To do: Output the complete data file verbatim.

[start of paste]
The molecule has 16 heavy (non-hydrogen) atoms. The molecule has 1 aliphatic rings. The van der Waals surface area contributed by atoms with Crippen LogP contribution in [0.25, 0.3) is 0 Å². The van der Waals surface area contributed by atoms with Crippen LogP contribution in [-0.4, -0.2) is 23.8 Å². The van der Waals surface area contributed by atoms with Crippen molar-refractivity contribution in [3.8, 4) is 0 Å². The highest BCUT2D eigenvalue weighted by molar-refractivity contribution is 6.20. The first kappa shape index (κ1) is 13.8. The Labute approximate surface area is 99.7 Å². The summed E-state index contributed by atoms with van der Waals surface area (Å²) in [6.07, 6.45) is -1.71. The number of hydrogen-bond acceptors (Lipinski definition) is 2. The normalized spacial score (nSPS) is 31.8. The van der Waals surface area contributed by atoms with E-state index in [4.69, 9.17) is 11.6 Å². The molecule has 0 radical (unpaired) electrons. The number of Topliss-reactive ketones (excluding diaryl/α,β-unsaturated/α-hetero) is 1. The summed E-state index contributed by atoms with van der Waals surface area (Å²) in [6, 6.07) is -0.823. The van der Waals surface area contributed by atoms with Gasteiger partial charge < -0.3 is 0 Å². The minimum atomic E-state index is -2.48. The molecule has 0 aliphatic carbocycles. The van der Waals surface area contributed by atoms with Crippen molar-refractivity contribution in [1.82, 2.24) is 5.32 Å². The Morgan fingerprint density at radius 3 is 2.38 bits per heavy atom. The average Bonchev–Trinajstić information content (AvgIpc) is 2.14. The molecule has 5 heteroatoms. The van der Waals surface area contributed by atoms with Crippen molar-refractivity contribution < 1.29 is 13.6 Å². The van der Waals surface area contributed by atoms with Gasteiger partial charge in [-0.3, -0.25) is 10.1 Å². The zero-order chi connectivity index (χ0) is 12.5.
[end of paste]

The molecule has 16 heavy (non-hydrogen) atoms. The molecule has 1 aliphatic rings. The van der Waals surface area contributed by atoms with Crippen LogP contribution in [0.25, 0.3) is 0 Å². The van der Waals surface area contributed by atoms with Crippen LogP contribution in [-0.4, -0.2) is 23.8 Å². The van der Waals surface area contributed by atoms with Crippen molar-refractivity contribution in [3.8, 4) is 0 Å². The highest BCUT2D eigenvalue weighted by molar-refractivity contribution is 6.20. The first kappa shape index (κ1) is 13.8. The Labute approximate surface area is 99.7 Å². The summed E-state index contributed by atoms with van der Waals surface area (Å²) in [6.07, 6.45) is -1.71. The number of hydrogen-bond acceptors (Lipinski definition) is 2. The normalized spacial score (nSPS) is 31.8. The van der Waals surface area contributed by atoms with E-state index in [4.69, 9.17) is 11.6 Å². The molecule has 0 radical (unpaired) electrons. The number of Topliss-reactive ketones (excluding diaryl/α,β-unsaturated/α-hetero) is 1. The summed E-state index contributed by atoms with van der Waals surface area (Å²) in [6, 6.07) is -0.823. The van der Waals surface area contributed by atoms with Gasteiger partial charge < -0.3 is 0 Å². The minimum atomic E-state index is -2.48. The molecule has 0 aliphatic carbocycles. The van der Waals surface area contributed by atoms with Crippen molar-refractivity contribution in [1.82, 2.24) is 5.32 Å². The Morgan fingerprint density at radius 3 is 2.38 bits per heavy atom. The average Bonchev–Trinajstić information content (AvgIpc) is 2.14. The molecule has 5 heteroatoms. The van der Waals surface area contributed by atoms with Crippen molar-refractivity contribution < 1.29 is 13.6 Å². The van der Waals surface area contributed by atoms with Gasteiger partial charge in [-0.3, -0.25) is 10.1 Å². The zero-order chi connectivity index (χ0) is 12.5.